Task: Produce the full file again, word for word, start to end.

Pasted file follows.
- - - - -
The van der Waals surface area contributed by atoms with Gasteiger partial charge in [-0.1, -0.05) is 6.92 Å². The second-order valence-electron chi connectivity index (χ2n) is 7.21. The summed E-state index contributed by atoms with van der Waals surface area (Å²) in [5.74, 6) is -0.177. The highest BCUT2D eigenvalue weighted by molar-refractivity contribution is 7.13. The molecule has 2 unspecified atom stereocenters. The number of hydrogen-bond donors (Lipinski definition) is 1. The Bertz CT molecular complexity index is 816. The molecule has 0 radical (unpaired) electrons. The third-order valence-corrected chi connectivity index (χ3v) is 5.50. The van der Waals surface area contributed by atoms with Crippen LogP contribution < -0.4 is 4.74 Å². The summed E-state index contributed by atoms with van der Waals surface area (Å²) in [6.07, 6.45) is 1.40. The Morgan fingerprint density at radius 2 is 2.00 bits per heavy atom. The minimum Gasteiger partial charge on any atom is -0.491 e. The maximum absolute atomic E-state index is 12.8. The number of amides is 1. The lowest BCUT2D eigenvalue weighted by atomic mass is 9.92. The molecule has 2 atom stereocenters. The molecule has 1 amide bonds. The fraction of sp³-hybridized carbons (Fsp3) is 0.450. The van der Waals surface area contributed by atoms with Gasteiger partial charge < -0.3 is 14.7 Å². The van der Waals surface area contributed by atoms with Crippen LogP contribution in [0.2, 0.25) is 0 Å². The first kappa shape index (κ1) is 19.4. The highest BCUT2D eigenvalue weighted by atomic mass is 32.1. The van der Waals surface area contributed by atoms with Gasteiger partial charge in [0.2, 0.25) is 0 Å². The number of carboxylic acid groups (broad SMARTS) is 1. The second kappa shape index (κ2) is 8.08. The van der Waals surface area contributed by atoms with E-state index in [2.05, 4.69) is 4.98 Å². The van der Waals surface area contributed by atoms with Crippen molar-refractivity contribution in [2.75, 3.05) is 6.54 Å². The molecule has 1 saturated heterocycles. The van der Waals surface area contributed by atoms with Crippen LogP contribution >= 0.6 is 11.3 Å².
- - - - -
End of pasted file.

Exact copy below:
The van der Waals surface area contributed by atoms with Gasteiger partial charge in [-0.1, -0.05) is 6.92 Å². The second-order valence-electron chi connectivity index (χ2n) is 7.21. The summed E-state index contributed by atoms with van der Waals surface area (Å²) in [5.74, 6) is -0.177. The highest BCUT2D eigenvalue weighted by molar-refractivity contribution is 7.13. The molecule has 2 unspecified atom stereocenters. The number of hydrogen-bond donors (Lipinski definition) is 1. The Bertz CT molecular complexity index is 816. The molecule has 0 radical (unpaired) electrons. The third-order valence-corrected chi connectivity index (χ3v) is 5.50. The van der Waals surface area contributed by atoms with Crippen LogP contribution < -0.4 is 4.74 Å². The summed E-state index contributed by atoms with van der Waals surface area (Å²) in [6.07, 6.45) is 1.40. The Morgan fingerprint density at radius 2 is 2.00 bits per heavy atom. The minimum Gasteiger partial charge on any atom is -0.491 e. The maximum absolute atomic E-state index is 12.8. The number of amides is 1. The lowest BCUT2D eigenvalue weighted by atomic mass is 9.92. The molecule has 2 atom stereocenters. The molecule has 1 amide bonds. The fraction of sp³-hybridized carbons (Fsp3) is 0.450. The van der Waals surface area contributed by atoms with Gasteiger partial charge < -0.3 is 14.7 Å². The van der Waals surface area contributed by atoms with Crippen LogP contribution in [0.2, 0.25) is 0 Å². The first kappa shape index (κ1) is 19.4. The highest BCUT2D eigenvalue weighted by atomic mass is 32.1. The van der Waals surface area contributed by atoms with Gasteiger partial charge in [0.2, 0.25) is 0 Å². The number of carboxylic acid groups (broad SMARTS) is 1. The second kappa shape index (κ2) is 8.08. The van der Waals surface area contributed by atoms with E-state index in [2.05, 4.69) is 4.98 Å². The van der Waals surface area contributed by atoms with Crippen molar-refractivity contribution in [2.75, 3.05) is 6.54 Å². The molecule has 1 saturated heterocycles. The van der Waals surface area contributed by atoms with Crippen LogP contribution >= 0.6 is 11.3 Å².